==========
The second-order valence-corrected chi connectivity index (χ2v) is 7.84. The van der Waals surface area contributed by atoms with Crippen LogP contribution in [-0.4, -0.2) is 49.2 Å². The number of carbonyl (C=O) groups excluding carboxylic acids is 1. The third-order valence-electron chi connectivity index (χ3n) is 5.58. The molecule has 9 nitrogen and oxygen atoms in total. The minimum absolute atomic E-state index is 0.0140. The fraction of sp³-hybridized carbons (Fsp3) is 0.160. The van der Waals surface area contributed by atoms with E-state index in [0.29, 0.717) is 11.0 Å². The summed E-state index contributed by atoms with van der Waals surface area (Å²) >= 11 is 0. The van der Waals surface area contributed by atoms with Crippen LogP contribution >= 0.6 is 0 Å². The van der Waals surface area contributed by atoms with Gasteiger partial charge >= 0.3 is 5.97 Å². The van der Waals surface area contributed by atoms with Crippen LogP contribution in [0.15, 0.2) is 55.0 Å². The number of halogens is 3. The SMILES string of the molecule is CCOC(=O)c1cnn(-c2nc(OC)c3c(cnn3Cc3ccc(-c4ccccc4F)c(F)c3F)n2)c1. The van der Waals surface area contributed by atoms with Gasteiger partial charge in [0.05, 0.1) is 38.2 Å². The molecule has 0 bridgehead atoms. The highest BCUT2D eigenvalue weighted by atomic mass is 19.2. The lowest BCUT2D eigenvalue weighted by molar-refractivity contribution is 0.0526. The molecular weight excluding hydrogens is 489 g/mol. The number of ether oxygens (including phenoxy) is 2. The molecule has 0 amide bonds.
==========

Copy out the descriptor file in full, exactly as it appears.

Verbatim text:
The second-order valence-corrected chi connectivity index (χ2v) is 7.84. The van der Waals surface area contributed by atoms with Crippen LogP contribution in [-0.4, -0.2) is 49.2 Å². The number of carbonyl (C=O) groups excluding carboxylic acids is 1. The third-order valence-electron chi connectivity index (χ3n) is 5.58. The molecule has 9 nitrogen and oxygen atoms in total. The minimum absolute atomic E-state index is 0.0140. The fraction of sp³-hybridized carbons (Fsp3) is 0.160. The van der Waals surface area contributed by atoms with E-state index in [0.29, 0.717) is 11.0 Å². The summed E-state index contributed by atoms with van der Waals surface area (Å²) >= 11 is 0. The van der Waals surface area contributed by atoms with Crippen LogP contribution >= 0.6 is 0 Å². The van der Waals surface area contributed by atoms with Gasteiger partial charge >= 0.3 is 5.97 Å². The van der Waals surface area contributed by atoms with Crippen LogP contribution in [0.15, 0.2) is 55.0 Å². The number of halogens is 3. The SMILES string of the molecule is CCOC(=O)c1cnn(-c2nc(OC)c3c(cnn3Cc3ccc(-c4ccccc4F)c(F)c3F)n2)c1. The van der Waals surface area contributed by atoms with Gasteiger partial charge in [0.05, 0.1) is 38.2 Å². The molecule has 0 bridgehead atoms. The highest BCUT2D eigenvalue weighted by atomic mass is 19.2. The lowest BCUT2D eigenvalue weighted by molar-refractivity contribution is 0.0526. The molecular weight excluding hydrogens is 489 g/mol. The number of ether oxygens (including phenoxy) is 2. The molecule has 0 amide bonds.